• return_t (bool) – If True, then the function returns a tuple of wavelet, time-basis.

• sym (bool) – If True (default behaviour before v0.5) then the wavelet is forced to have an odd number of samples and the central sample is at 0 time.

Returns

A vector containing the Ormsby wavelet, or a bank of them. If

you passed return_t=True then a tuple of (wavelet, t) is returned.

Return type

ndarray

bruges.filters.wavelets.ricker(duration, dt, f, t=None, return_t=True, sym=True)[source]#

Also known as the mexican hat wavelet, models the function:

$A = (1 - 2 \pi^2 f^2 t^2) e^{-\pi^2 f^2 t^2}$

If you pass a 1D array of frequencies, you get a wavelet bank in return.

Parameters
• duration (float) – The length in seconds of the wavelet.

• dt (float) – The sample interval in seconds (often one of 0.001, 0.002, or 0.004).

• f (array-like) – Centre frequency of the wavelet in Hz. If a sequence is passed, you will get a 2D array in return, one row per frequency.

• t (array-like) – The time series to evaluate at, if you don’t want one to be computed. If you pass t then duration and dt will be ignored, so we recommend passing None for those arguments.

• return_t (bool) – If True, then the function returns a tuple of wavelet, time-basis.

• sym (bool) – If True (default behaviour before v0.5) then the wavelet is forced to have an odd number of samples and the central sample is at 0 time.

Returns

ndarray. Ricker wavelet(s) with centre frequency f sampled on t. If

you passed return_t=True then a tuple of (wavelet, t) is returned.

bruges.filters.wavelets.sinc(duration, dt, f, t=None, return_t=True, taper='blackman', sym=True)[source]#

sinc function centered on t=0, with a dominant frequency of f Hz.

If you pass a 1D array of frequencies, you get a wavelet bank in return.

Parameters
• duration (float) – The length in seconds of the wavelet.

• dt (float) – The sample interval in seconds (often one of 0.001, 0.002, or 0.004).

• f (array-like) – Dominant frequency of the wavelet in Hz. If a sequence is passed, you will get a 2D array in return, one row per frequency.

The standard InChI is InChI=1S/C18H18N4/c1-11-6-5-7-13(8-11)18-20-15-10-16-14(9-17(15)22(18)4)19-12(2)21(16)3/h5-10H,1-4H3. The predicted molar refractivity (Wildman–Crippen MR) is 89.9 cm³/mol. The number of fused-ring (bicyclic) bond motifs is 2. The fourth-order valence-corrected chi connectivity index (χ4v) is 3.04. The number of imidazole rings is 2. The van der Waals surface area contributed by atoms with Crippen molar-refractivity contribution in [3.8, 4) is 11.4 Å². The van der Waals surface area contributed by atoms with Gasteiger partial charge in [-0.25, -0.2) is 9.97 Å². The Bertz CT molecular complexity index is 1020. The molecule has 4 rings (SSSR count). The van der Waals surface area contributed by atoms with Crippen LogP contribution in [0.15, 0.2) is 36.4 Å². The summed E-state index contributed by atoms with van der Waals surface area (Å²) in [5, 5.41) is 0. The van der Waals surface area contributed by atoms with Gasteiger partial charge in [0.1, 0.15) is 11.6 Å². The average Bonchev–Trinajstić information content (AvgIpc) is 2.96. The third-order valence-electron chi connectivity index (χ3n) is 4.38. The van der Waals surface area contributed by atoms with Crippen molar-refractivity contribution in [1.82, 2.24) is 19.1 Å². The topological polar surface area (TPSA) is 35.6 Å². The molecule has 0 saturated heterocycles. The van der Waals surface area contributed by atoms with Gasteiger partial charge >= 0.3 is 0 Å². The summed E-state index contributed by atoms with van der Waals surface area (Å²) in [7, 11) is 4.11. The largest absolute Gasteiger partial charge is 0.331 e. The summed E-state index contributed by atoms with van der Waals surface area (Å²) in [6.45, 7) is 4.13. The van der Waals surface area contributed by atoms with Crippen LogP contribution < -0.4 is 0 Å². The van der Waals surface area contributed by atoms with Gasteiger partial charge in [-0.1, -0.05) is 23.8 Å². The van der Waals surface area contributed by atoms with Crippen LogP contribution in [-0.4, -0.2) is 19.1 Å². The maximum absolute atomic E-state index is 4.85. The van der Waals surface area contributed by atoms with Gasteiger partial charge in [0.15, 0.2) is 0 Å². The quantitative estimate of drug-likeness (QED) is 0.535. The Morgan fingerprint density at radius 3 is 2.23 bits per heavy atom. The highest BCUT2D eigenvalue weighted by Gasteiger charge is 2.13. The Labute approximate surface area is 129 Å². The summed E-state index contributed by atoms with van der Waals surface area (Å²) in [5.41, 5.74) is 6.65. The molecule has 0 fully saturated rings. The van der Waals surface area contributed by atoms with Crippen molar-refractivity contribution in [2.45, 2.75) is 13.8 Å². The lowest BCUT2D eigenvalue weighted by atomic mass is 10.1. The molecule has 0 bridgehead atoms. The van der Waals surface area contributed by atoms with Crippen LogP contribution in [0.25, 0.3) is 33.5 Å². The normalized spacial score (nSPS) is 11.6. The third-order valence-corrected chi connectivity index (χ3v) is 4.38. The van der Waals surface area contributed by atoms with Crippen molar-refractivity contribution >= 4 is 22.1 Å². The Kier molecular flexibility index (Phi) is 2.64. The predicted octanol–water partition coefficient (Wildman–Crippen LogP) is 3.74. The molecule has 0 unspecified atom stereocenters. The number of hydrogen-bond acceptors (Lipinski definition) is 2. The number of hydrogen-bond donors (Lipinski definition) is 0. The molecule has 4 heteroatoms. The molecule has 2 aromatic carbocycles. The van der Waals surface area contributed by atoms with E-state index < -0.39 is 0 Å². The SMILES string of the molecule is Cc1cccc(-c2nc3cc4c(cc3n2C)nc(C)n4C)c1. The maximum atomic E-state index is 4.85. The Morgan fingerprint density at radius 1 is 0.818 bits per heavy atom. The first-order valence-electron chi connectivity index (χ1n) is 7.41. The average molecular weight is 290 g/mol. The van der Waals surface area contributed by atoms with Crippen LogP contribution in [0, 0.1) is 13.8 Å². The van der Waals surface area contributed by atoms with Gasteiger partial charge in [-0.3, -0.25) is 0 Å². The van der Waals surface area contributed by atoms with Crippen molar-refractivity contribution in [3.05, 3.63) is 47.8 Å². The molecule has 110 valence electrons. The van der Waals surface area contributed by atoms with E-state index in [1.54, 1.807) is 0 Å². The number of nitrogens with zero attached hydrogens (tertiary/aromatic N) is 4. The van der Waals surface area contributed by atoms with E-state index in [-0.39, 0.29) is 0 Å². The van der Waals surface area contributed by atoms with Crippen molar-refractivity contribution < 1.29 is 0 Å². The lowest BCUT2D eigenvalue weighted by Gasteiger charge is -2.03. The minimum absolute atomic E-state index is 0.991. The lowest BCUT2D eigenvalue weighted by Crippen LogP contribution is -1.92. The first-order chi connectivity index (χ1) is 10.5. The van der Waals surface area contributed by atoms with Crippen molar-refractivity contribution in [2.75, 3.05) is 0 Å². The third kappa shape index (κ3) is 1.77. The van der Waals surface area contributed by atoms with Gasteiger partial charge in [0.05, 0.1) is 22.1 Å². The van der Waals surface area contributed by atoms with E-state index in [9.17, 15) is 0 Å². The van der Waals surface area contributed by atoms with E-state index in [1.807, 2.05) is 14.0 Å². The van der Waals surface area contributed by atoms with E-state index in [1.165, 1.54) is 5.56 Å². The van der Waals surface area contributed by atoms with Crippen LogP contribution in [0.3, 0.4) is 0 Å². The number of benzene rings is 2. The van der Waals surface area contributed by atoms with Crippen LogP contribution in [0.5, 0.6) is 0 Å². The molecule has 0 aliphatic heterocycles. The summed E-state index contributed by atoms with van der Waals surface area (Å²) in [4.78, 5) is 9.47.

• t (array-like) – The time series to evaluate at, if you don’t want one to be computed. If you pass t then duration and dt will be ignored, so we recommend passing None for those arguments.

• return_t (bool) – If True, then the function returns a tuple of wavelet, time-basis.

• taper (str or function) – The window or tapering function to apply. To use one of NumPy’s functions, pass ‘bartlett’, ‘blackman’ (the default), ‘hamming’, or ‘hanning’; to apply no tapering, pass ‘none’. To apply your own function, pass a function taking only the length of the window and returning the window function.

Returns

ndarray. sinc wavelet(s) with centre frequency f sampled on t. If

you passed return_t = True then a tuple of (wavelet, t) is returned.

bruges.filters.wavelets.sweep(duration, dt, f, autocorrelate=True, t=None, return_t=True, taper='blackman', sym=True, **kwargs)#

By default, gives the autocorrelation of a linear frequency modulated wavelet (sweep). Uses scipy.signal.chirp, adding dimensions as necessary.

Parameters
• duration (float) – The length in seconds of the wavelet.

• dt (float) – is the sample interval in seconds (usually 0.001, 0.002, or 0.004)

• f (array-like) – Upper and lower frequencies. Any sequence like (f1, f2). A list of lists will create a wavelet bank.

• autocorrelate (bool) – Whether to autocorrelate the sweep(s) to create a wavelet. Default is True.

• t (array-like) – The time series to evaluate at, if you don’t want one to be computed. If you pass t then duration and dt will be ignored, so we recommend passing None for those arguments.

• return_t (bool) – If True, then the function returns a tuple of wavelet, time-basis.

• taper (str or function) – The window or tapering function to apply. To use one of NumPy’s functions, pass ‘bartlett’, ‘blackman’ (the default), ‘hamming’, or ‘hanning’; to apply no tapering, pass ‘none’. To apply your own function, pass a function taking only the length of the window and returning the window function.

• sym (bool) – If True (default behaviour before v0.5) then the wavelet is forced to have an odd number of samples and the central sample is at 0 time.

• **kwargs – Further arguments are passed to scipy.signal.chirp. They are method (‘linear’,’quadratic’,’logarithmic’), phi (phase offset in degrees), and vertex_zero.

Returns

The waveform. If you passed return_t=True then a tuple of

(wavelet, t) is returned.

Return type

ndarray